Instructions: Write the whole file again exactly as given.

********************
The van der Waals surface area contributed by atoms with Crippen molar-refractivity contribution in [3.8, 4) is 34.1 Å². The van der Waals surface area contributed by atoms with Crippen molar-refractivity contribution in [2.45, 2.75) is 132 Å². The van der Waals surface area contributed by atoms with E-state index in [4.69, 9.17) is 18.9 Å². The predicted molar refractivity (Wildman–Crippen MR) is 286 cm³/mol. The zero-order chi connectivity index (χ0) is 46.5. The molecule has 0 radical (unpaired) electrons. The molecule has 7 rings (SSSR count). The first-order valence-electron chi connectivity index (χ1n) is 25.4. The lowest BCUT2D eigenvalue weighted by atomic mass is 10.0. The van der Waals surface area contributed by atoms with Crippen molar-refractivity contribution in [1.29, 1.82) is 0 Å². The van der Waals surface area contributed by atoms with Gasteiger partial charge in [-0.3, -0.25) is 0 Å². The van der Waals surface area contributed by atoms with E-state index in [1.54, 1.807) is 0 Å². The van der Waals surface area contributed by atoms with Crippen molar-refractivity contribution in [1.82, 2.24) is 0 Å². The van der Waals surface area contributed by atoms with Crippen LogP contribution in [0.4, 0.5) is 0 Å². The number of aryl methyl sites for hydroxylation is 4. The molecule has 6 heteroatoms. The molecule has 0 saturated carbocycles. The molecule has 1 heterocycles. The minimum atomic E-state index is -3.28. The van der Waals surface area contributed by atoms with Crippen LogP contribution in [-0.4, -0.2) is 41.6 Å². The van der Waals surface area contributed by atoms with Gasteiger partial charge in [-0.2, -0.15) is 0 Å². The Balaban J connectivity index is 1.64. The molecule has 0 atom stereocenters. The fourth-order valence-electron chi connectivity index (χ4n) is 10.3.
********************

The van der Waals surface area contributed by atoms with Crippen molar-refractivity contribution in [3.8, 4) is 34.1 Å². The van der Waals surface area contributed by atoms with Crippen molar-refractivity contribution in [2.45, 2.75) is 132 Å². The van der Waals surface area contributed by atoms with E-state index in [4.69, 9.17) is 18.9 Å². The predicted molar refractivity (Wildman–Crippen MR) is 286 cm³/mol. The zero-order chi connectivity index (χ0) is 46.5. The molecule has 0 radical (unpaired) electrons. The molecule has 7 rings (SSSR count). The first-order valence-electron chi connectivity index (χ1n) is 25.4. The lowest BCUT2D eigenvalue weighted by atomic mass is 10.0. The van der Waals surface area contributed by atoms with Crippen molar-refractivity contribution in [1.29, 1.82) is 0 Å². The van der Waals surface area contributed by atoms with Gasteiger partial charge in [-0.3, -0.25) is 0 Å². The van der Waals surface area contributed by atoms with E-state index in [1.54, 1.807) is 0 Å². The van der Waals surface area contributed by atoms with Crippen molar-refractivity contribution in [1.82, 2.24) is 0 Å². The van der Waals surface area contributed by atoms with Crippen LogP contribution in [0.4, 0.5) is 0 Å². The number of aryl methyl sites for hydroxylation is 4. The molecule has 6 heteroatoms. The molecule has 0 saturated carbocycles. The molecule has 1 heterocycles. The minimum atomic E-state index is -3.28. The van der Waals surface area contributed by atoms with Crippen LogP contribution in [-0.4, -0.2) is 41.6 Å². The van der Waals surface area contributed by atoms with Gasteiger partial charge in [-0.2, -0.15) is 0 Å². The Balaban J connectivity index is 1.64. The molecule has 0 atom stereocenters. The fourth-order valence-electron chi connectivity index (χ4n) is 10.3.